Iran fired a barrage of ballistic missiles at two military bases in Iraq Wednesday morning. At least a dozen missiles were fired, but it was unclear whether the attacks caused American casualties.

Meanwhile, the US military pulled out of two bases in the northeastern Syrian province of hassek and prepared to leave for Iraq, Syrian media reported Thursday. The report said the withdrawal began hours after Iran’s Islamic revolutionary guard corps carried out a missile strike on a military base in Iraq.

Tan huimin, the chief investment strategist at BNP Paribas wealth management, told a news conference that tensions in the Middle East were rising from time to time and he believed the incident would have only a temporary impact on markets and would not impede the pace of global economic growth.

“Even if the situation in the Middle East worsens, central Banks, including the fed, can offset the negative impact on the economy by easing monetary policy. On the other hand, this is an election year in the United States, and I believe the United States does not want the situation in the Middle East to get out of control and affect the election.”

James Rosenberg, a financial adviser at Baillieu Holst, thinks there will be a small negative reaction at first – mainly because the market is already very safe because of the high price/earnings ratio. The bigger question is how the uUS will respond and whether tensions will escalate. It is too early to tell, so my judgment is to reduce the risk by selling a little early.

A missile strike in Baghdad’s green zone could prevent further market volatility

Earlier Thursday, Iraqi television station al-Sumeria reported that explosions were heard in Baghdad’s green zone. Several missiles are said to have hit the green zone in Baghdad.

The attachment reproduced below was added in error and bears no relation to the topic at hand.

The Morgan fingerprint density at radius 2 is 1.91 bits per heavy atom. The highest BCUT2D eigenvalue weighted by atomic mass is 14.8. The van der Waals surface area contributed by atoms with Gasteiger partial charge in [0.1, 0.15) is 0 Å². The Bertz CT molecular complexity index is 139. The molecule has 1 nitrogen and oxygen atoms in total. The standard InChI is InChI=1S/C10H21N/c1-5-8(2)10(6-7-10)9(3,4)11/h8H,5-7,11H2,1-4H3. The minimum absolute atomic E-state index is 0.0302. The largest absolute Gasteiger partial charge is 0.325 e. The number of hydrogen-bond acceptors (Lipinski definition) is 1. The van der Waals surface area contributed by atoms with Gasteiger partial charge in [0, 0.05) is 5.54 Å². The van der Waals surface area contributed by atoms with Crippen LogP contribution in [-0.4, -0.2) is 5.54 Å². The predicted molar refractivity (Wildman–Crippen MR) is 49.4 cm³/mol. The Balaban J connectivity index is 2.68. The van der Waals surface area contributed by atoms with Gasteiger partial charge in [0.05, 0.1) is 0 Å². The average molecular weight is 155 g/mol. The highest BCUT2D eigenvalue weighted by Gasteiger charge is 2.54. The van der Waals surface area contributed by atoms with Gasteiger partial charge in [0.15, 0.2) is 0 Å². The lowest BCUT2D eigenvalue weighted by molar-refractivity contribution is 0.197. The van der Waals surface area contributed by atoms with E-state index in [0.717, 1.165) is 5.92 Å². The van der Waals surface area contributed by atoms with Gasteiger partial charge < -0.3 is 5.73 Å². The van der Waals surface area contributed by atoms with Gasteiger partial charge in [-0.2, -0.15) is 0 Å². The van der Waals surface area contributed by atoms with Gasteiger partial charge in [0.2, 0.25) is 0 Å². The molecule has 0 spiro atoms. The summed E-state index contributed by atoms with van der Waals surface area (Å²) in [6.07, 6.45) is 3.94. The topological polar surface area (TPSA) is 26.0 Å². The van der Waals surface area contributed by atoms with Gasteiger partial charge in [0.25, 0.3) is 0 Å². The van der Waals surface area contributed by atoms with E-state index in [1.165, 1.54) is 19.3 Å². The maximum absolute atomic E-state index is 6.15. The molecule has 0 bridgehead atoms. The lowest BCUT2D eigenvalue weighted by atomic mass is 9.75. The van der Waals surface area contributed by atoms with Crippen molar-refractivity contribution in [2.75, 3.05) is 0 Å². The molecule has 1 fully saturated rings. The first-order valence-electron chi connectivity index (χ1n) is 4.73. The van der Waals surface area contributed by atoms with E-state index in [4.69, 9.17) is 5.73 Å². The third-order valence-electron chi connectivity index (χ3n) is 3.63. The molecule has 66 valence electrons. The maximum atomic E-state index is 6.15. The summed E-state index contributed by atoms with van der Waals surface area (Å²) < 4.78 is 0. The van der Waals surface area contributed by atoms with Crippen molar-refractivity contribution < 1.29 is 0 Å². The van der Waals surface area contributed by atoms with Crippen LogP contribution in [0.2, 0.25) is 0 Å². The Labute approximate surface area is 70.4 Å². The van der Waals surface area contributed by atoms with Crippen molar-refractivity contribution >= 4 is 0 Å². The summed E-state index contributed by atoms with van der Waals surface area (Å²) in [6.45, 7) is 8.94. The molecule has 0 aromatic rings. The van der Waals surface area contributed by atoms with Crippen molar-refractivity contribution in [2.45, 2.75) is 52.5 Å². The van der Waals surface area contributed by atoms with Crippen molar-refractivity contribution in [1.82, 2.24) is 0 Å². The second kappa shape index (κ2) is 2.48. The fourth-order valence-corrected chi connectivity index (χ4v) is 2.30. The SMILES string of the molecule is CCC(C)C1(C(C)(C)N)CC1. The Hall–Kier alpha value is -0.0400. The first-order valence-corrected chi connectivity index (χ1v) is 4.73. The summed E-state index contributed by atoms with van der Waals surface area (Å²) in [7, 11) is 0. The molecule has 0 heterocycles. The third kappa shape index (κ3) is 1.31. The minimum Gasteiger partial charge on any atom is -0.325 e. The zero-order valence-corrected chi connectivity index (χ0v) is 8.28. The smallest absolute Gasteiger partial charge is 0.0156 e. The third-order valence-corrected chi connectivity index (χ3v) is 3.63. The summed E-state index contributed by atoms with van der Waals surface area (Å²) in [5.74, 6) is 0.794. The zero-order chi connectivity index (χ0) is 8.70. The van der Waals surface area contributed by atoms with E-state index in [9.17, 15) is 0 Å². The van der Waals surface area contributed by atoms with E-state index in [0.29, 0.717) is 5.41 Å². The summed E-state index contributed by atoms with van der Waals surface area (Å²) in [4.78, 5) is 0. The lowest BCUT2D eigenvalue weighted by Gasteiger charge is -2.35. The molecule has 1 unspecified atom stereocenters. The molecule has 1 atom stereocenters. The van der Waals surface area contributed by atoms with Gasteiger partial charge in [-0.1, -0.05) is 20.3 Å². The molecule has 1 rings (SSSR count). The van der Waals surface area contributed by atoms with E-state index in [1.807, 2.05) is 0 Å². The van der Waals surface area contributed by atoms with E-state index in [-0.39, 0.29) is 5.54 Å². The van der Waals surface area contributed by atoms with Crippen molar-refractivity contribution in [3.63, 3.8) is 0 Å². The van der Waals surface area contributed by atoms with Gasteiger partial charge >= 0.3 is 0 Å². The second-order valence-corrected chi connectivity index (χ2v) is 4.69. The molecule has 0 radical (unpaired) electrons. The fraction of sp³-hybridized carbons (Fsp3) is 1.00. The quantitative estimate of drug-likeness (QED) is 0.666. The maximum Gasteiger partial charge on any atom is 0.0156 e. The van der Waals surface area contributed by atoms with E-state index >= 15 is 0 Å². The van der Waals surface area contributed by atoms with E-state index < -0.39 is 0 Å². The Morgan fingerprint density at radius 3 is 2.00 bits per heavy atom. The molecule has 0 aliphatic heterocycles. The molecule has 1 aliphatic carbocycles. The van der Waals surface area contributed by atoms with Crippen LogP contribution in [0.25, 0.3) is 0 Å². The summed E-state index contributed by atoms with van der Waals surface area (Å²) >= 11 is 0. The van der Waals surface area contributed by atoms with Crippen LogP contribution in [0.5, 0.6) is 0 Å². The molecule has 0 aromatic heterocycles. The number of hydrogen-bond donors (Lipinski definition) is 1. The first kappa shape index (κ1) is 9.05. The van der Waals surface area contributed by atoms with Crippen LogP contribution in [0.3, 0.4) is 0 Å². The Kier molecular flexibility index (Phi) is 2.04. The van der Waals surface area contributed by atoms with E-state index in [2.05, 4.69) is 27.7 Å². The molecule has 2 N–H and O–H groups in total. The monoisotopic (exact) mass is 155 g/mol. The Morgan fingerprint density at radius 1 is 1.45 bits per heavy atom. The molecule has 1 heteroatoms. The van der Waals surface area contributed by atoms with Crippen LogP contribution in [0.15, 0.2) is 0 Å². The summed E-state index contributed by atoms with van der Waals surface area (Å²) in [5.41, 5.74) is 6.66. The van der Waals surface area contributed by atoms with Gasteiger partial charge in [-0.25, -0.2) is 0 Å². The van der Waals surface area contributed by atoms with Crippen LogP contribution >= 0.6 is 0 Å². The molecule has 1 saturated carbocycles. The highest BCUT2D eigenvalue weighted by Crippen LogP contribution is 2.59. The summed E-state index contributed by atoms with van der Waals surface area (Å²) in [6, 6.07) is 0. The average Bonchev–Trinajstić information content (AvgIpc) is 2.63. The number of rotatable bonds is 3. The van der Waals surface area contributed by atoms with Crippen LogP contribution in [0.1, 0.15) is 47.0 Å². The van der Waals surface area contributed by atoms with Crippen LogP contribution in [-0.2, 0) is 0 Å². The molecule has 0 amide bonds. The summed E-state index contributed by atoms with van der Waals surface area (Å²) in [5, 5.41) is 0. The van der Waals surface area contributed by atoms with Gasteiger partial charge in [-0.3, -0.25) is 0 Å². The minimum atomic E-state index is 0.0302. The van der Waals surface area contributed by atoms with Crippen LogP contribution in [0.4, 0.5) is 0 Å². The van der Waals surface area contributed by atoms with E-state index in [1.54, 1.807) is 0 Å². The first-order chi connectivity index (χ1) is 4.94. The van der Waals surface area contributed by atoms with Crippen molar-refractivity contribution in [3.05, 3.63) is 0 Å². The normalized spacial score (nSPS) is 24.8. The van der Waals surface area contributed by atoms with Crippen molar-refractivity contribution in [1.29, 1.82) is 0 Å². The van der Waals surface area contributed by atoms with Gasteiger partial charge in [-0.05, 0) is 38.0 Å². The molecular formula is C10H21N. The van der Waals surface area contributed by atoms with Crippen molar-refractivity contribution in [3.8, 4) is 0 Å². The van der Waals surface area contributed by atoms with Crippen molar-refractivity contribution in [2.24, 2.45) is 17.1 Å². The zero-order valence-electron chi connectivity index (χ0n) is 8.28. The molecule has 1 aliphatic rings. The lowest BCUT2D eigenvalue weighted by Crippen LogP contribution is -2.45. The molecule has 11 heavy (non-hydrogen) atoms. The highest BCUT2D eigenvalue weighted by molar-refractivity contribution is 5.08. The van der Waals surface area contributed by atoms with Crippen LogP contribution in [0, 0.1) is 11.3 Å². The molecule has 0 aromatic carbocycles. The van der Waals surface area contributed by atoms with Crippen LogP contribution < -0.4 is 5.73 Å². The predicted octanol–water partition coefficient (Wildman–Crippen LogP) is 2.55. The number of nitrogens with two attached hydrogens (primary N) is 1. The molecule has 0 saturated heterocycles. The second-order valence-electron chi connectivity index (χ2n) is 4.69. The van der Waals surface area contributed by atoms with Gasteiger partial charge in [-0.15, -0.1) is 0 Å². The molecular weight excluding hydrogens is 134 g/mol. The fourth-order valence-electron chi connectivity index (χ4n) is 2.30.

Three katyusha rockets landed in Baghdad’s green zone and set off a fire, according to Iraqi police.

Iraqi officials said two katyusha rockets landed in Baghdad’s green zone, causing no casualties.

The latest reports say the attack appears to have been carried out by Iranian-backed militias. A total of three rockets were fired, targeting the US embassy. No casualties have been reported.

The green zone in Baghdad is home to the embassies of Australia, Britain and, of course, the United States. There are also government agencies and other diplomatic agencies.

Sirens were reported to have sounded, apparently from the US embassy. The attack was said to have come from two katyusha rockets.

The rising tensions between the United States and Iran have been accompanied by geopolitical contingencies. In addition to Wednesday’s crash of a Ukrainian airliner in Iran, the missile attack on the green zone in Baghdad is also a “danger sign” that markets need to be on alert for any unexpected news that may come up. Gold is also expected to move up and down as risk aversion swings.

The US senate minority leader Charles Schumer says he’s asked the administration of President Donald Trump to brief him again on Iran. Secretary of state Mike Pompeo and defense secretary mike esper were asked to brief again on Iran within a week.

Meanwhile, the speaker of the US house of representatives Nancy Pelosi has said the house of representatives will vote on a resolution restricting President trump’s power to take military action against Iran on Thursday.

Edward Moya, senior market analyst at OANDA, said, “we don’t expect to see war, so you might see some weakness in gold, but the rest of the catalysts are still there.” We could see gold go as low as $1,550 / oz next, but eventually, we could see gold continue to move higher, to $1,640 / oz in the short term.

The rest of the session continued to keep a close eye on developments in the Middle East, while focusing on U.S. jobless claims, the eurozone unemployment rate, comments by the bank of England governor mark carney and fed officials Clarida, kashkari, and Williams

At 09:07 Beijing time, spot gold was trading at $1557.90 an ounce.